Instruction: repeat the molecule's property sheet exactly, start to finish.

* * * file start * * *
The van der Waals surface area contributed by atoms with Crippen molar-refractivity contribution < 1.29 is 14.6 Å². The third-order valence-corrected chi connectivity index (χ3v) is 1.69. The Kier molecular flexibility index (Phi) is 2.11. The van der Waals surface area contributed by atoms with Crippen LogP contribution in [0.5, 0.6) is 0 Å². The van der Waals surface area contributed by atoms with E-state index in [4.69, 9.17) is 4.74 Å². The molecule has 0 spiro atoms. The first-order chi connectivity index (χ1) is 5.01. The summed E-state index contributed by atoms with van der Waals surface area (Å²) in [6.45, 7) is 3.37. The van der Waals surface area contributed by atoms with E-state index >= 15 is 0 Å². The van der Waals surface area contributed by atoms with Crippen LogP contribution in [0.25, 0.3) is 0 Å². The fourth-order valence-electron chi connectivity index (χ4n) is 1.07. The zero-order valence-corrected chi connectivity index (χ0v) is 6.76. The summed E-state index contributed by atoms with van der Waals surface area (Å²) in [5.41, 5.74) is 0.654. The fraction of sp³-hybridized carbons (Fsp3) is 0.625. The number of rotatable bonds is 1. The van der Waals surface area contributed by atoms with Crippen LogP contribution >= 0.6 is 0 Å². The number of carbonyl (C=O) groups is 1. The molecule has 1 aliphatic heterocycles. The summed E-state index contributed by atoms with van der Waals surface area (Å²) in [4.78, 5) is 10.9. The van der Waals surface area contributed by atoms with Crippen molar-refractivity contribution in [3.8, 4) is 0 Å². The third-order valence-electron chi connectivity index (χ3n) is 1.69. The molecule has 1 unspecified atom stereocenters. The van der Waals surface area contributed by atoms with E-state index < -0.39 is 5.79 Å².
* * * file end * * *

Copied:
The van der Waals surface area contributed by atoms with Crippen molar-refractivity contribution < 1.29 is 14.6 Å². The third-order valence-corrected chi connectivity index (χ3v) is 1.69. The Kier molecular flexibility index (Phi) is 2.11. The van der Waals surface area contributed by atoms with Crippen LogP contribution in [0.5, 0.6) is 0 Å². The van der Waals surface area contributed by atoms with E-state index in [4.69, 9.17) is 4.74 Å². The molecule has 0 spiro atoms. The first-order chi connectivity index (χ1) is 5.01. The summed E-state index contributed by atoms with van der Waals surface area (Å²) in [6.45, 7) is 3.37. The van der Waals surface area contributed by atoms with E-state index >= 15 is 0 Å². The van der Waals surface area contributed by atoms with Crippen LogP contribution in [0.25, 0.3) is 0 Å². The fourth-order valence-electron chi connectivity index (χ4n) is 1.07. The zero-order valence-corrected chi connectivity index (χ0v) is 6.76. The summed E-state index contributed by atoms with van der Waals surface area (Å²) in [5.41, 5.74) is 0.654. The fraction of sp³-hybridized carbons (Fsp3) is 0.625. The number of rotatable bonds is 1. The van der Waals surface area contributed by atoms with Crippen LogP contribution >= 0.6 is 0 Å². The number of carbonyl (C=O) groups is 1. The molecule has 1 aliphatic heterocycles. The summed E-state index contributed by atoms with van der Waals surface area (Å²) in [4.78, 5) is 10.9. The van der Waals surface area contributed by atoms with Crippen molar-refractivity contribution in [3.8, 4) is 0 Å². The third-order valence-electron chi connectivity index (χ3n) is 1.69. The molecule has 1 unspecified atom stereocenters. The van der Waals surface area contributed by atoms with E-state index < -0.39 is 5.79 Å².